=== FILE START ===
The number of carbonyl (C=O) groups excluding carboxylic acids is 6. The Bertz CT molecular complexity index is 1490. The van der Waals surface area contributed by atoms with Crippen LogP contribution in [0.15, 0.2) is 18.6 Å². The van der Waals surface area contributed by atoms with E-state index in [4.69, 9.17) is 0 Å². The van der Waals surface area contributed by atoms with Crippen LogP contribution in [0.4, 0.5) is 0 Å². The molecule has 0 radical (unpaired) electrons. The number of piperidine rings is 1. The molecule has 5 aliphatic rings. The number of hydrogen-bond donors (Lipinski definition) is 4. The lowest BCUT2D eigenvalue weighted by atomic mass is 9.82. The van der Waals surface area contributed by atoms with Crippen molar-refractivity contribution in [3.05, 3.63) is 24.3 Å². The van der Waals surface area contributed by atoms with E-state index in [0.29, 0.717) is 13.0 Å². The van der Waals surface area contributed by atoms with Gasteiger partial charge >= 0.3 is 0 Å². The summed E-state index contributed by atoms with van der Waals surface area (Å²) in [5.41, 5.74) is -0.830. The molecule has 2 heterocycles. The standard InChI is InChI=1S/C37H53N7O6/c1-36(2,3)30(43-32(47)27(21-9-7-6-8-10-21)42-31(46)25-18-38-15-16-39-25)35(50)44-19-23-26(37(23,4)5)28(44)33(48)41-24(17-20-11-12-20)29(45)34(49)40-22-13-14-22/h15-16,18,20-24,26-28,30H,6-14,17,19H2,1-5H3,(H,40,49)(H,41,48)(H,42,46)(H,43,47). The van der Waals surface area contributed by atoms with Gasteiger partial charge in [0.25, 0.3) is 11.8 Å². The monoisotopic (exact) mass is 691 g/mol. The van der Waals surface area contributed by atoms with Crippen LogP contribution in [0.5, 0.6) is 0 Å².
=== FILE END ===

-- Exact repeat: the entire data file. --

The number of carbonyl (C=O) groups excluding carboxylic acids is 6. The Bertz CT molecular complexity index is 1490. The van der Waals surface area contributed by atoms with Crippen LogP contribution in [0.15, 0.2) is 18.6 Å². The van der Waals surface area contributed by atoms with E-state index in [4.69, 9.17) is 0 Å². The van der Waals surface area contributed by atoms with Crippen LogP contribution in [0.4, 0.5) is 0 Å². The molecule has 0 radical (unpaired) electrons. The number of piperidine rings is 1. The molecule has 5 aliphatic rings. The number of hydrogen-bond donors (Lipinski definition) is 4. The lowest BCUT2D eigenvalue weighted by atomic mass is 9.82. The van der Waals surface area contributed by atoms with Crippen molar-refractivity contribution in [3.05, 3.63) is 24.3 Å². The van der Waals surface area contributed by atoms with E-state index in [0.29, 0.717) is 13.0 Å². The van der Waals surface area contributed by atoms with Gasteiger partial charge >= 0.3 is 0 Å². The summed E-state index contributed by atoms with van der Waals surface area (Å²) in [5.41, 5.74) is -0.830. The molecule has 2 heterocycles. The standard InChI is InChI=1S/C37H53N7O6/c1-36(2,3)30(43-32(47)27(21-9-7-6-8-10-21)42-31(46)25-18-38-15-16-39-25)35(50)44-19-23-26(37(23,4)5)28(44)33(48)41-24(17-20-11-12-20)29(45)34(49)40-22-13-14-22/h15-16,18,20-24,26-28,30H,6-14,17,19H2,1-5H3,(H,40,49)(H,41,48)(H,42,46)(H,43,47). The van der Waals surface area contributed by atoms with Gasteiger partial charge in [0.25, 0.3) is 11.8 Å². The monoisotopic (exact) mass is 691 g/mol. The van der Waals surface area contributed by atoms with Crippen LogP contribution in [0.5, 0.6) is 0 Å².